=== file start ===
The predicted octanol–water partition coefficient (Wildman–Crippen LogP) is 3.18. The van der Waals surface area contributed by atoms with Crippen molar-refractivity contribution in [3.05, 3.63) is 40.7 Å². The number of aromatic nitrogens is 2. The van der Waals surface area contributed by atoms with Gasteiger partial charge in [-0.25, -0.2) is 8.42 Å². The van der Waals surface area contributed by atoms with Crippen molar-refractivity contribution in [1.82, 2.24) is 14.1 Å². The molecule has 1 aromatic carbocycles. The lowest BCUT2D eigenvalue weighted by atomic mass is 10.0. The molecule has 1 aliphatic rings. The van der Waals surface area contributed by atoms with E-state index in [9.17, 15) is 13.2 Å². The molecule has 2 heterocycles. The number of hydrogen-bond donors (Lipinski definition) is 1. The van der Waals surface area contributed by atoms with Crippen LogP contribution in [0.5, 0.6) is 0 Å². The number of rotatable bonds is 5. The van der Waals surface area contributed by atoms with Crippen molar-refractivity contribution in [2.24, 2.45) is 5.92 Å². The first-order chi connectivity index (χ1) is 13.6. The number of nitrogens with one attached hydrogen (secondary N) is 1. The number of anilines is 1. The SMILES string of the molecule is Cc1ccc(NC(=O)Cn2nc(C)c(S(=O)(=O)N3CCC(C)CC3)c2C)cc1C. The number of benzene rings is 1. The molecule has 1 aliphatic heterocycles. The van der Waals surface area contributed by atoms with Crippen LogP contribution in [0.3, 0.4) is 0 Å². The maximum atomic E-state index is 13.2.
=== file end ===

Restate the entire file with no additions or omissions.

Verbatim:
The predicted octanol–water partition coefficient (Wildman–Crippen LogP) is 3.18. The van der Waals surface area contributed by atoms with Crippen molar-refractivity contribution in [3.05, 3.63) is 40.7 Å². The number of aromatic nitrogens is 2. The van der Waals surface area contributed by atoms with Gasteiger partial charge in [-0.25, -0.2) is 8.42 Å². The van der Waals surface area contributed by atoms with Crippen molar-refractivity contribution in [1.82, 2.24) is 14.1 Å². The molecule has 1 aromatic carbocycles. The lowest BCUT2D eigenvalue weighted by atomic mass is 10.0. The molecule has 1 aliphatic rings. The van der Waals surface area contributed by atoms with E-state index in [9.17, 15) is 13.2 Å². The molecule has 2 heterocycles. The number of hydrogen-bond donors (Lipinski definition) is 1. The van der Waals surface area contributed by atoms with Crippen LogP contribution in [0.5, 0.6) is 0 Å². The number of rotatable bonds is 5. The van der Waals surface area contributed by atoms with Crippen molar-refractivity contribution in [2.24, 2.45) is 5.92 Å². The first-order chi connectivity index (χ1) is 13.6. The number of nitrogens with one attached hydrogen (secondary N) is 1. The number of anilines is 1. The SMILES string of the molecule is Cc1ccc(NC(=O)Cn2nc(C)c(S(=O)(=O)N3CCC(C)CC3)c2C)cc1C. The number of benzene rings is 1. The molecule has 1 aliphatic heterocycles. The van der Waals surface area contributed by atoms with Crippen LogP contribution in [0.3, 0.4) is 0 Å². The maximum atomic E-state index is 13.2.